On the heels of this announcement about a new effort to involve citizens in technology assessment, comes this word from David Sittenfeld at the Boston Museum of Science, one of the five founding partners of this initiative known as ECAST: Expert and Citizen Assessment of Science and Technology. The core group  includes: Richard Sclove (LOKA Institute), Dave Rejeski (Woodrow Wilson Intl Center for Scholars in DC), Dave Guston and Mahmud Farooque (Arizona State Univ), Larry Bell, David Rabkin and David Sittenfeld from the Boston Museum of Science, and me (Science Cheerleader):

Yesterday, Iannis Miaoulis, testified before the Senate Commerce, Science, and Transportation Committee. As part of his written testimony, he included the following paragraph about our ECAST efforts:
“Finally, the Museum is also concerned with public education concerning new technologies and in public engagement with science and technology policy. The Museum has joined forces with the Science and Technology Innovation Program at the Wilson Center, the Consortium of Science, Policy, and Outcomes at Arizona State University, Science Cheerleader, and the Loka Institute to create a nationwide network to conduct Expert & Citizen Assessment of Science & Technology (ECAST). The ECAST network will combine the skills of nonpartisan policy research organizations with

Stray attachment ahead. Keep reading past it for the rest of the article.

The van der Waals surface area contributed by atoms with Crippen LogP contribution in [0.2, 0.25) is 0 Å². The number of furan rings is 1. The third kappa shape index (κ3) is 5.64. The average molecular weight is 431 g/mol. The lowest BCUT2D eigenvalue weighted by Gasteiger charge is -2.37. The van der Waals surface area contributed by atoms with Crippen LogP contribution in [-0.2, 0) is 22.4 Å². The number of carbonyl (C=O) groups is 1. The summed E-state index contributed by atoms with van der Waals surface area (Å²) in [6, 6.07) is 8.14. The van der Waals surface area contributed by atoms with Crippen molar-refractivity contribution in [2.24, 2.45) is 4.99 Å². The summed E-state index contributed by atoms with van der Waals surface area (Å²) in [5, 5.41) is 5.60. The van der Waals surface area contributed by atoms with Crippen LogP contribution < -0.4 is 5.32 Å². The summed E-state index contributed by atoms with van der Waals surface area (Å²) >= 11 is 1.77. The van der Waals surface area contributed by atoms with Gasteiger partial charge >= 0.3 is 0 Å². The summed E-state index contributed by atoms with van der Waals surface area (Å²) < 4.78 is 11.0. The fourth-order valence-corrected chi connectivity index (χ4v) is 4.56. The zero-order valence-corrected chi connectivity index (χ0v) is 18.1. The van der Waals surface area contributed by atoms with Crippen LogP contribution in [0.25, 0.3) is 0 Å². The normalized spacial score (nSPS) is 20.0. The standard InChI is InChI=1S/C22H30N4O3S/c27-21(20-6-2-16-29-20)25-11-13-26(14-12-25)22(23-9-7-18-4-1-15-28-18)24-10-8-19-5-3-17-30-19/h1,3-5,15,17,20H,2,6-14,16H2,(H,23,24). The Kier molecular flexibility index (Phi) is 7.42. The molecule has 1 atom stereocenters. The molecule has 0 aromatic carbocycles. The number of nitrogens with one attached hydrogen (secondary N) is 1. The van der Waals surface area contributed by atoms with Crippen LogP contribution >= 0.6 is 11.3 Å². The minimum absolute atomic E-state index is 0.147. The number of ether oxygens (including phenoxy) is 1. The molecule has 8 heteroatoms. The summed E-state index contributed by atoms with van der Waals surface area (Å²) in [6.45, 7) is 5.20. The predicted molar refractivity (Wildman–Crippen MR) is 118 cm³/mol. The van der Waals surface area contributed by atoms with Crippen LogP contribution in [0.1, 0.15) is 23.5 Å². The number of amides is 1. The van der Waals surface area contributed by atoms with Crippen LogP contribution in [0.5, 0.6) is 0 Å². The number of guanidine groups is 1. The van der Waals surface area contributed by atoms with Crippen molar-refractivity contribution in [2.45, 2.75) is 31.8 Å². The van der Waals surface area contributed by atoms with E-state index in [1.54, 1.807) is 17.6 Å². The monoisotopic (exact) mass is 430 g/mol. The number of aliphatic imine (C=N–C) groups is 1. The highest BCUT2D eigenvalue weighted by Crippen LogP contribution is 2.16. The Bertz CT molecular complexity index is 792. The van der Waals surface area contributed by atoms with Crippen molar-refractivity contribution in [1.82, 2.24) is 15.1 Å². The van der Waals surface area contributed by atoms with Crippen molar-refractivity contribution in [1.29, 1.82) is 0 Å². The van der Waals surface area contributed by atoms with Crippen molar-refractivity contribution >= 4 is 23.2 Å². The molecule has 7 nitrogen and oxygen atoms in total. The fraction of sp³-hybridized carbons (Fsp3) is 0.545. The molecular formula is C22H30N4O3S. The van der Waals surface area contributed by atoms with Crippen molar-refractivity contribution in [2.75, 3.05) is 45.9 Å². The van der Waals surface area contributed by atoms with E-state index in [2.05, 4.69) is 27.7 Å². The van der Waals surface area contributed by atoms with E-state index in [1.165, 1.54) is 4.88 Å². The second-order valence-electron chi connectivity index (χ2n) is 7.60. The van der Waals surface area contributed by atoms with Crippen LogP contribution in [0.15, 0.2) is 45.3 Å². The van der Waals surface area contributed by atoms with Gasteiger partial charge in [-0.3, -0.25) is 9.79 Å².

the research strengths of universities and the public outreach and education capabilities of science museums. By educating and engaging laypeople, participatory technology assessment enables decision-makers to learn of their constituents‘ informed views regarding emerging developments in science and technology. We urge Congress to support OSTP and GAO in efforts to support ECAST and engage the public in discourse about STEM-related policy issues.”

(PS: it’s ok to chuckle at the sight of “Science Cheerleader” in that mix…I did!)

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